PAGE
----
Cable TV reviews Consumer Reports
The basic Sling TV package has 12 channels, including Cartoon Network, CNN, Disney Channel, ESPN and ESPN2, Food Network, TBS, and TNT—a cleverly designed list of some of the most popular basic-cable channels.
We tried the full suite of channels, which includes Sling TV's two $5-per-month add-ons: Kids Extra (Baby TV, Boomerang Disney Junior, Disney XD, and Duck TV) and News & Info Extra (Bloomberg, Cooking Channel, DIY, and HLN).
This $30-a-month package is incredibly tempting for anyone who’s ever wondered why they’re paying $50 and up (plus a monthly fee for a cable box) to get hundreds of channels when they watch only a few regularly. Sling TV is the closest service yet to à-la-carte cable television.
Sling TV doesn't include any of the broadcast networks, so you’ll need to hook an antenna up to your TV to get ABC, CBS, Fox, and NBC. Premium channels, such as HBO, Cinemax, and Showtime, are also unavailable on Sling TV.
No launch date for Sling TV has been announced, but the company assured us it's coming soon.
How Sling TV works
Like many other streaming video services, Sling TV works through an app that you can install on multiple devices. At launch, Sling TV should work with streaming media players from Amazon and Roku as well as with the Xbox One, Google Nexus Player, and smart TVs from LG and Samsung. It should also work on Android and Apple iOS devices.
If you want to watch Sling TV on your television, you might need to spend $40 to $100 for a streaming media player, but that’s still a significant savings over the multiyear cost of a DVR or a cable box.
We tried Sling TV on a Roku 3, an iPad 2 and an iPad mini. We also wanted to try it on an Amazon Fire TV, but the apps for Amazon devices weren’t ready during our trial.
Navigating Sling TV is a bit of a departure from the standard-issue cable and satellite service numerical channel guide. On Sling TV, channels have no number and instead are grouped by type (Sports, Family, News, etc.). The organizational logic makes a lot more sense than assigning arbitrary numbers to channels, but its difficult to know how it would scale beyond the dozen or so channels currently on Sling TV.
How does it compare with cable and satellite?
Our TV testers set up Sling TV in a side-by-side comparison with our in-house Optimum cable feed using two identically calibrated TVs. During lab testing, they saw a noticeable downgrade in picture quality of the Sling TV feed relative to Optimum cable. Sling TV seemed more heavily compressed than cable, causing the images on Sling TV to look softer and less detailed. They also noticed more banding (course steps from dark to light parts of the picture where ideally you should see a smooth transition) and jagged edges around text and other rounded objects.
How much you care about those issues depends on how much you care about HD picture quality. Streaming services are notoriously inconsistent when it comes to picture quality, because, like Sling TV, most of them use a technology known as “adaptive bitrate streaming”: The service constantly adjusts its compression to deliver the best possible picture given the speed of your broadband connection and Internet traffic.
According to a Sling TV spokesperson, the company has no such deals. That’s hardly surprising, considering most major ISPs are cable providers with little incentive to optimize Sling TV’s competing service.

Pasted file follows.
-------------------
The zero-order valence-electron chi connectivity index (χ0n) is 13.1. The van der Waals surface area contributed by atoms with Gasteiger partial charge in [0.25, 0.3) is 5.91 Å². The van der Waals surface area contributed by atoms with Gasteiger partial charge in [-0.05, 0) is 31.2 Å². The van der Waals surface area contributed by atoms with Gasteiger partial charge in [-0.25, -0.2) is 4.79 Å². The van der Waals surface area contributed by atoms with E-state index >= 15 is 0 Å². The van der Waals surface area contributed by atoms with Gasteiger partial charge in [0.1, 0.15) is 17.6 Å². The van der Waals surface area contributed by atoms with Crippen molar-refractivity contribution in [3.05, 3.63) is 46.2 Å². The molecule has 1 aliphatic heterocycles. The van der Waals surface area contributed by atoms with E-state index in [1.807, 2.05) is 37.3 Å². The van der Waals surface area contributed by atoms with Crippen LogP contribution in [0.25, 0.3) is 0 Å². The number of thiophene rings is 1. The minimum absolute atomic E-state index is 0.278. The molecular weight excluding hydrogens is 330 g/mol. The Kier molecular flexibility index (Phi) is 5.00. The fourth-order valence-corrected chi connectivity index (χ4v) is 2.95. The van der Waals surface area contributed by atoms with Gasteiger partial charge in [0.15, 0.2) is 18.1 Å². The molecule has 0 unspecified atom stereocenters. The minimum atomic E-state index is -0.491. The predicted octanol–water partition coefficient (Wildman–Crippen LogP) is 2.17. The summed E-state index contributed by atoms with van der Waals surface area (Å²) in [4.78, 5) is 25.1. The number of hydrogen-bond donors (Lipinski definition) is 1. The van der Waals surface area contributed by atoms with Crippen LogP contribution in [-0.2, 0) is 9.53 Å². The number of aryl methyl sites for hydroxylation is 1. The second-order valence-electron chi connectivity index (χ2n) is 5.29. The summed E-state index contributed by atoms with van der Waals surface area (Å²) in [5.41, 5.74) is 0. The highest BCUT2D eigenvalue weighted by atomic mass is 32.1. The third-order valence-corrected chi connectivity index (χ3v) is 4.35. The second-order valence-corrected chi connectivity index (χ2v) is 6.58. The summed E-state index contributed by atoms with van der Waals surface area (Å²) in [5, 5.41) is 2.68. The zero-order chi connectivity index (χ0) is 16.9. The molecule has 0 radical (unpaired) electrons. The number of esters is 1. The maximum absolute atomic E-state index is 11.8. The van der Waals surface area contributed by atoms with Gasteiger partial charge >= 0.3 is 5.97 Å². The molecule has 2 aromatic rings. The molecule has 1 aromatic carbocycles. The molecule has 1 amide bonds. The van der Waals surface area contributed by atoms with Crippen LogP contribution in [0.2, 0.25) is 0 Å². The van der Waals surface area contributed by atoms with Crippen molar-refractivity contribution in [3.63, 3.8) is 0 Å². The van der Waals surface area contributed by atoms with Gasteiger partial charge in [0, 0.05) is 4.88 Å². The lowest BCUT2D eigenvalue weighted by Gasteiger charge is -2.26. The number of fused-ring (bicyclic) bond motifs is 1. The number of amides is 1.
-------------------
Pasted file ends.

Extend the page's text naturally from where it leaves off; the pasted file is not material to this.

How live is Sling’s 'live TV'?
The most striking difference we saw between the cable and Sling TV feeds was one of latency. Side by side, we found that Sling TV was running one to two minutes behind the programming on Optimum cable. We even tried it at the home of a staff editor who subscribes to Dish Network's satellite service and found Sling TV to be running about a minute behind the company’s own feed from space. We asked the Sling TV spokesperson about the delay, and got this explanation:
“Television signals of all types are never truly live. They all have delay from the time of content was captured and produced to the time a viewer sees the signal. Since Sling TV is a new service, we have chosen to be conservative in our signal delay to allow for congestion or other potential Internet propagation delays . . . We expect the perceived delay will be significantly reduced over time.”
Truth be told, most subscribers to Sling TV would never notice the delay. After all, how often are you watching the same TV program from two different sources at once? But it does raise the curious possibility that while you're watching a big basketball game on ESPN you could hear raucous cheering from your neighbors’ house only to discover—two minutes later—that the fuss was abut a mind-blowing, buzzer-beating, game-winning three-pointer.
You probably will notice a lag when you change channels. Even with a 15-Mbps broadband connection (ample for HD streaming), we generally experienced five-second buffering delays when changing from one Sling TV channel to another. That increased when we used the service on a 2.5-Mbps DSL connection, but we were impressed to find that, once a channel buffered, we were usually able to watch interruption free on that DSL line.
Your very own ads
We noticed one other bit of weirdness about Sling TV’s service that surfaced during the review period. ESPN wasn’t showing commercials—instead, the channel would display the ESPN logo and the message “Commercial break. We’ll be right back.” Sling told us that Sling TV would be using “dynamic ad insertion” to serve targeted, customized ads to each user.
The reason we saw the “We’ll be right back” message was because Sling TV isn't fully up and running yet. Presumably, the dynamic advertising will be invisible to the consumer, but it says a lot about Sling TV’s business model and suggests that advertising on Internet-distributed TV will look a lot like it does on the Web.
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